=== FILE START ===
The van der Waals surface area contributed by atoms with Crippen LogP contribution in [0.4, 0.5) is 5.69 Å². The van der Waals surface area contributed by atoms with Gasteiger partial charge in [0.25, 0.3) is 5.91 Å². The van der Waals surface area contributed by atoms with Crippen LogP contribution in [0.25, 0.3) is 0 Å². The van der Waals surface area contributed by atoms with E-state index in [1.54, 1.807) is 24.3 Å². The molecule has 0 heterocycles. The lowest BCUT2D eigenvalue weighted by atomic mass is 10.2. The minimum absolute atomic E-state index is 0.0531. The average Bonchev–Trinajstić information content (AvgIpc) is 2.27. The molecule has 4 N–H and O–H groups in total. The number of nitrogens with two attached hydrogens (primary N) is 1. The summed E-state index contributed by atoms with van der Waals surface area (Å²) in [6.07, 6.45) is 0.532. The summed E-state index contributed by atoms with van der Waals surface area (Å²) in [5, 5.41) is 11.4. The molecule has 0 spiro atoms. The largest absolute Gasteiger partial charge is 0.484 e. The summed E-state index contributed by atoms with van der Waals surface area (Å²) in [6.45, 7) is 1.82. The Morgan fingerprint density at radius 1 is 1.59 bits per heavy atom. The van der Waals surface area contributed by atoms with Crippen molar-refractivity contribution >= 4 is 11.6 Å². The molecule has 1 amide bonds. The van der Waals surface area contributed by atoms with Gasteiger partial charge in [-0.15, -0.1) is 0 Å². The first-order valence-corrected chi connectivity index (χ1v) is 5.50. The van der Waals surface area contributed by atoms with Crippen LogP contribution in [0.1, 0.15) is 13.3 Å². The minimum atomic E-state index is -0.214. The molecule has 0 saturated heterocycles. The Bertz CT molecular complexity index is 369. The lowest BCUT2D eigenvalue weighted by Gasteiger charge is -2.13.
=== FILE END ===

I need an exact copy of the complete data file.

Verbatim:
The van der Waals surface area contributed by atoms with Crippen LogP contribution in [0.4, 0.5) is 5.69 Å². The van der Waals surface area contributed by atoms with Gasteiger partial charge in [0.25, 0.3) is 5.91 Å². The van der Waals surface area contributed by atoms with Crippen LogP contribution in [0.25, 0.3) is 0 Å². The van der Waals surface area contributed by atoms with E-state index in [1.54, 1.807) is 24.3 Å². The molecule has 0 heterocycles. The lowest BCUT2D eigenvalue weighted by atomic mass is 10.2. The minimum absolute atomic E-state index is 0.0531. The average Bonchev–Trinajstić information content (AvgIpc) is 2.27. The molecule has 4 N–H and O–H groups in total. The number of nitrogens with two attached hydrogens (primary N) is 1. The summed E-state index contributed by atoms with van der Waals surface area (Å²) in [6.07, 6.45) is 0.532. The summed E-state index contributed by atoms with van der Waals surface area (Å²) in [5, 5.41) is 11.4. The molecule has 0 spiro atoms. The largest absolute Gasteiger partial charge is 0.484 e. The summed E-state index contributed by atoms with van der Waals surface area (Å²) in [6.45, 7) is 1.82. The Morgan fingerprint density at radius 1 is 1.59 bits per heavy atom. The van der Waals surface area contributed by atoms with Crippen molar-refractivity contribution >= 4 is 11.6 Å². The molecule has 1 amide bonds. The van der Waals surface area contributed by atoms with Gasteiger partial charge in [-0.15, -0.1) is 0 Å². The first-order valence-corrected chi connectivity index (χ1v) is 5.50. The van der Waals surface area contributed by atoms with Crippen LogP contribution in [0.1, 0.15) is 13.3 Å². The minimum atomic E-state index is -0.214. The molecule has 0 saturated heterocycles. The Bertz CT molecular complexity index is 369. The lowest BCUT2D eigenvalue weighted by Gasteiger charge is -2.13.